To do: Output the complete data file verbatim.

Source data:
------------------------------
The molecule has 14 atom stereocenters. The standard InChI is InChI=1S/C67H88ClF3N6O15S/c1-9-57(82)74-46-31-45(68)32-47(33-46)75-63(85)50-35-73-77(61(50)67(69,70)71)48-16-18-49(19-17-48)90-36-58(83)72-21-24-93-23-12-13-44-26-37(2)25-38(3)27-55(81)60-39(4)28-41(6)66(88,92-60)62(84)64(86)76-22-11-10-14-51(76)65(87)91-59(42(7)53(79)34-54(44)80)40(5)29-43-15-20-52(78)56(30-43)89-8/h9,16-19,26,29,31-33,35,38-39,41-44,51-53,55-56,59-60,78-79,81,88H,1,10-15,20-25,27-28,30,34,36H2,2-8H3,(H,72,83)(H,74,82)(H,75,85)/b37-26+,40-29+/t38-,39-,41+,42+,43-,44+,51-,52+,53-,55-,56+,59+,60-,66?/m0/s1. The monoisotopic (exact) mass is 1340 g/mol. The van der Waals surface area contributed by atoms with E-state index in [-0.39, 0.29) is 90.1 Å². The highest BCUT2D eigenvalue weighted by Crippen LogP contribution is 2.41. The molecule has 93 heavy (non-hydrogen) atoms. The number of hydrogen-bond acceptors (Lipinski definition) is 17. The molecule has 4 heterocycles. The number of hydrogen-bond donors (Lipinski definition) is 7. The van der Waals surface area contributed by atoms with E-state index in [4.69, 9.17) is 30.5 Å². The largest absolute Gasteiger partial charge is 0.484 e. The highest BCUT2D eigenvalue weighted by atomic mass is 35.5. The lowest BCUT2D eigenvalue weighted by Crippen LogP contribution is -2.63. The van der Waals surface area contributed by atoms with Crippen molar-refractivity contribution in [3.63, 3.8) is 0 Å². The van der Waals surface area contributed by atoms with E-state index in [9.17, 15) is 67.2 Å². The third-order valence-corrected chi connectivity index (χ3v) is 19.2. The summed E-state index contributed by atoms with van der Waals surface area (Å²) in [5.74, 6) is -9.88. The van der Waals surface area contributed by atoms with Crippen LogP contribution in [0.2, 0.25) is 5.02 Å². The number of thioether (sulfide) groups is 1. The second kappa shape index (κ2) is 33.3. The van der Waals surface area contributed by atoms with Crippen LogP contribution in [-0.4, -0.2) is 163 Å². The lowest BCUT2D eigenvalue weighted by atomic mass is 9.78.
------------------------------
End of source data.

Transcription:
The molecule has 14 atom stereocenters. The standard InChI is InChI=1S/C67H88ClF3N6O15S/c1-9-57(82)74-46-31-45(68)32-47(33-46)75-63(85)50-35-73-77(61(50)67(69,70)71)48-16-18-49(19-17-48)90-36-58(83)72-21-24-93-23-12-13-44-26-37(2)25-38(3)27-55(81)60-39(4)28-41(6)66(88,92-60)62(84)64(86)76-22-11-10-14-51(76)65(87)91-59(42(7)53(79)34-54(44)80)40(5)29-43-15-20-52(78)56(30-43)89-8/h9,16-19,26,29,31-33,35,38-39,41-44,51-53,55-56,59-60,78-79,81,88H,1,10-15,20-25,27-28,30,34,36H2,2-8H3,(H,72,83)(H,74,82)(H,75,85)/b37-26+,40-29+/t38-,39-,41+,42+,43-,44+,51-,52+,53-,55-,56+,59+,60-,66?/m0/s1. The monoisotopic (exact) mass is 1340 g/mol. The van der Waals surface area contributed by atoms with E-state index in [-0.39, 0.29) is 90.1 Å². The highest BCUT2D eigenvalue weighted by Crippen LogP contribution is 2.41. The molecule has 93 heavy (non-hydrogen) atoms. The number of hydrogen-bond acceptors (Lipinski definition) is 17. The molecule has 4 heterocycles. The number of hydrogen-bond donors (Lipinski definition) is 7. The van der Waals surface area contributed by atoms with E-state index in [4.69, 9.17) is 30.5 Å². The largest absolute Gasteiger partial charge is 0.484 e. The highest BCUT2D eigenvalue weighted by atomic mass is 35.5. The lowest BCUT2D eigenvalue weighted by Crippen LogP contribution is -2.63. The van der Waals surface area contributed by atoms with Crippen molar-refractivity contribution in [3.63, 3.8) is 0 Å². The van der Waals surface area contributed by atoms with E-state index in [9.17, 15) is 67.2 Å². The third-order valence-corrected chi connectivity index (χ3v) is 19.2. The summed E-state index contributed by atoms with van der Waals surface area (Å²) in [5.74, 6) is -9.88. The van der Waals surface area contributed by atoms with Crippen LogP contribution in [0.2, 0.25) is 5.02 Å². The number of thioether (sulfide) groups is 1. The second kappa shape index (κ2) is 33.3. The van der Waals surface area contributed by atoms with Crippen LogP contribution in [-0.4, -0.2) is 163 Å². The lowest BCUT2D eigenvalue weighted by atomic mass is 9.78.